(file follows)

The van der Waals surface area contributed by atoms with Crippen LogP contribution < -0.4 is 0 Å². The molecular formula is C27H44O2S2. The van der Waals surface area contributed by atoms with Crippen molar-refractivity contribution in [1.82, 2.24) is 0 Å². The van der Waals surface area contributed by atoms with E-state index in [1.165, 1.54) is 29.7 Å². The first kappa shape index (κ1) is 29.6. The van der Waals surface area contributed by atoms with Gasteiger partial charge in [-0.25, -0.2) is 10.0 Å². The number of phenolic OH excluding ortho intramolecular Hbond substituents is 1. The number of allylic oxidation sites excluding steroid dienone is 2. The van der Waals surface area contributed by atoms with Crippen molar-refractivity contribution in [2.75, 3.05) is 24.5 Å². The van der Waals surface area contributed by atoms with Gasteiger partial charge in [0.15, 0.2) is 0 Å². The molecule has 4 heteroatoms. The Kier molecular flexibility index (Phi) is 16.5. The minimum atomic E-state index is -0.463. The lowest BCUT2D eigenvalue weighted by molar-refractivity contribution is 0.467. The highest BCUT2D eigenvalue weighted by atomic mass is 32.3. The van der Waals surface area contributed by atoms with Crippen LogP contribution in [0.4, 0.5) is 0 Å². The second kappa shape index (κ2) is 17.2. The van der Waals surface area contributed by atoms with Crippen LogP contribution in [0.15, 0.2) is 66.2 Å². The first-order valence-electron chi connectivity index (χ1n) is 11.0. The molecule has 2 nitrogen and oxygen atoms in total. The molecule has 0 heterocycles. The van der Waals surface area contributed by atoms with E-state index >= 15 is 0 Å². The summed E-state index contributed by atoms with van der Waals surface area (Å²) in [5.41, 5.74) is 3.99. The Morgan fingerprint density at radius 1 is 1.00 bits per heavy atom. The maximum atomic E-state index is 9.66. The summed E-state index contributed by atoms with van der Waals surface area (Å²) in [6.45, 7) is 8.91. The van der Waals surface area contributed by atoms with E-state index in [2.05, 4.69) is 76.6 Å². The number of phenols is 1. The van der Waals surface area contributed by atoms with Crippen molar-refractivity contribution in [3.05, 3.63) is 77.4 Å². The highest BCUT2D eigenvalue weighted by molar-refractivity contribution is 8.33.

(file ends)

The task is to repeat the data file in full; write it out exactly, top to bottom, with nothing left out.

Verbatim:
The van der Waals surface area contributed by atoms with Crippen LogP contribution < -0.4 is 0 Å². The molecular formula is C27H44O2S2. The van der Waals surface area contributed by atoms with Crippen molar-refractivity contribution in [1.82, 2.24) is 0 Å². The van der Waals surface area contributed by atoms with E-state index in [1.165, 1.54) is 29.7 Å². The first kappa shape index (κ1) is 29.6. The van der Waals surface area contributed by atoms with Gasteiger partial charge in [-0.25, -0.2) is 10.0 Å². The number of phenolic OH excluding ortho intramolecular Hbond substituents is 1. The number of allylic oxidation sites excluding steroid dienone is 2. The van der Waals surface area contributed by atoms with Crippen molar-refractivity contribution in [2.75, 3.05) is 24.5 Å². The van der Waals surface area contributed by atoms with Gasteiger partial charge in [0.15, 0.2) is 0 Å². The molecule has 4 heteroatoms. The Kier molecular flexibility index (Phi) is 16.5. The minimum atomic E-state index is -0.463. The lowest BCUT2D eigenvalue weighted by molar-refractivity contribution is 0.467. The highest BCUT2D eigenvalue weighted by atomic mass is 32.3. The van der Waals surface area contributed by atoms with Crippen LogP contribution in [0.4, 0.5) is 0 Å². The second kappa shape index (κ2) is 17.2. The van der Waals surface area contributed by atoms with Crippen LogP contribution in [0.15, 0.2) is 66.2 Å². The first-order valence-electron chi connectivity index (χ1n) is 11.0. The molecule has 2 nitrogen and oxygen atoms in total. The molecule has 0 heterocycles. The van der Waals surface area contributed by atoms with E-state index >= 15 is 0 Å². The summed E-state index contributed by atoms with van der Waals surface area (Å²) in [5.41, 5.74) is 3.99. The Morgan fingerprint density at radius 1 is 1.00 bits per heavy atom. The maximum atomic E-state index is 9.66. The summed E-state index contributed by atoms with van der Waals surface area (Å²) in [6.45, 7) is 8.91. The van der Waals surface area contributed by atoms with E-state index in [2.05, 4.69) is 76.6 Å². The number of phenols is 1. The van der Waals surface area contributed by atoms with Crippen molar-refractivity contribution in [3.05, 3.63) is 77.4 Å². The highest BCUT2D eigenvalue weighted by molar-refractivity contribution is 8.33.